I’m trying to teach my oldest son that procrastinating may seem easier, but it increases our time spent on tasks as well as allows a black cloud to hang over us for prolonged periods of time. We’re bowed down by the weight of our “to-do” list, when, in reality, it may be a quick and much less painful thing to face the task immediately and get it done. The real weight of our tasks is distorted, and we dread them when we shouldn’t. Of course, I realize that I am still fighting this lesson, almost 30 years later. [Again, Charlotte Mason knew what she was doing when she focused on habit training in the early years.]

Until this new schedule becomes habit, it is going to be hard and painful at times. I may have had a few, um, “heated discussions” with my son in the past week or two. After an impromptu family outing on Saturday, we learned that it may be best to limit weekend activities until we figure out how to get our work done during the week.

I have continued to have as many formal family dinners as possible. Last Wednesday I stopped by the local farm stand on the way home from piano lessons. Between the fresh salmon my husband caught the day before and all the fresh produce, we had a feast. I decided to invite my parents over for dinner, which I hadn’t done in a very long time. I even set a formal family dinner on Monday evening, which is our usual frozen-pizza-made-by-children-while-mom-hides-under-covers-in-her-bedroom night. I stopped at the farm stand again this Wednesday, and I’m looking forward to fresh veggies until they close for the season.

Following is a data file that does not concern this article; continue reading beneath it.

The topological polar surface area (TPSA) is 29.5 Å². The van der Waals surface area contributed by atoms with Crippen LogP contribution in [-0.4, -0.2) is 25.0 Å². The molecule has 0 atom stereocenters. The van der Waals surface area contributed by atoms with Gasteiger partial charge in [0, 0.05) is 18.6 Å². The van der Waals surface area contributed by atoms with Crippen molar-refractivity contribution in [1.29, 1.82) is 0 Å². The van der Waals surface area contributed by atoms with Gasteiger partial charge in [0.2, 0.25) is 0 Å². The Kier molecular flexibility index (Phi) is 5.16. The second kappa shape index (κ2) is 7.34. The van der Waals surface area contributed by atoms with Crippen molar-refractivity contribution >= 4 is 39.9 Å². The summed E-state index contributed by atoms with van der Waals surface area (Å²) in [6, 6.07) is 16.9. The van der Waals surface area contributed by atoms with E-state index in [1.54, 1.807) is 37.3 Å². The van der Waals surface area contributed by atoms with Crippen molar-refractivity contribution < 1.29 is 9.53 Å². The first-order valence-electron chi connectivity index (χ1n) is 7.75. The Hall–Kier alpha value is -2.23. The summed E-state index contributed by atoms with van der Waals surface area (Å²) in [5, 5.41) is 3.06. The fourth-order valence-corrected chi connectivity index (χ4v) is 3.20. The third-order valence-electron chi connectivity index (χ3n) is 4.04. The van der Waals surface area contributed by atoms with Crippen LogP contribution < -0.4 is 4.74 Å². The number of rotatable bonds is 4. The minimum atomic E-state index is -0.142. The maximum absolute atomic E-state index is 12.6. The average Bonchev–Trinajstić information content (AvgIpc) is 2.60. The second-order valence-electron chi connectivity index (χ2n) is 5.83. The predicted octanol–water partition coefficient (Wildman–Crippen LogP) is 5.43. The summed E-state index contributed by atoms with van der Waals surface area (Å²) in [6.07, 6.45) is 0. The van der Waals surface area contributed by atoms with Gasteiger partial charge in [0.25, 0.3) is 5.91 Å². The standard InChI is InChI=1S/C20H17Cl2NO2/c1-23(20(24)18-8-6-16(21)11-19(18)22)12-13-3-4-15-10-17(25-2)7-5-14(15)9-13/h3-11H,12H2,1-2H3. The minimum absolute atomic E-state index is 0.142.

We’re adjusting to a new swim team routine. After several years (five-ish?) at the pool in the town just southeast of us, Russ has accepted a new coaching job at our local YMCA and all three boys are making the switch with him. It is a beautiful new facility, and I think this team change will work well for us. The schedule is certainly preferable. They also have child care for Lola (hallelujah!), a masters swim team for Russ, and a free meal program! I think Tuesday and Thursday evenings we’ll take advantage of the free meal for the kids, since I’m picking them up from practice so that Russ can swim with the masters team. [That leaves Monday, Wednesdays, and Fridays for our main family dinners. The weekend is less predictable.] The YMCA is also closer to the high school where Levi may be swimming this winter.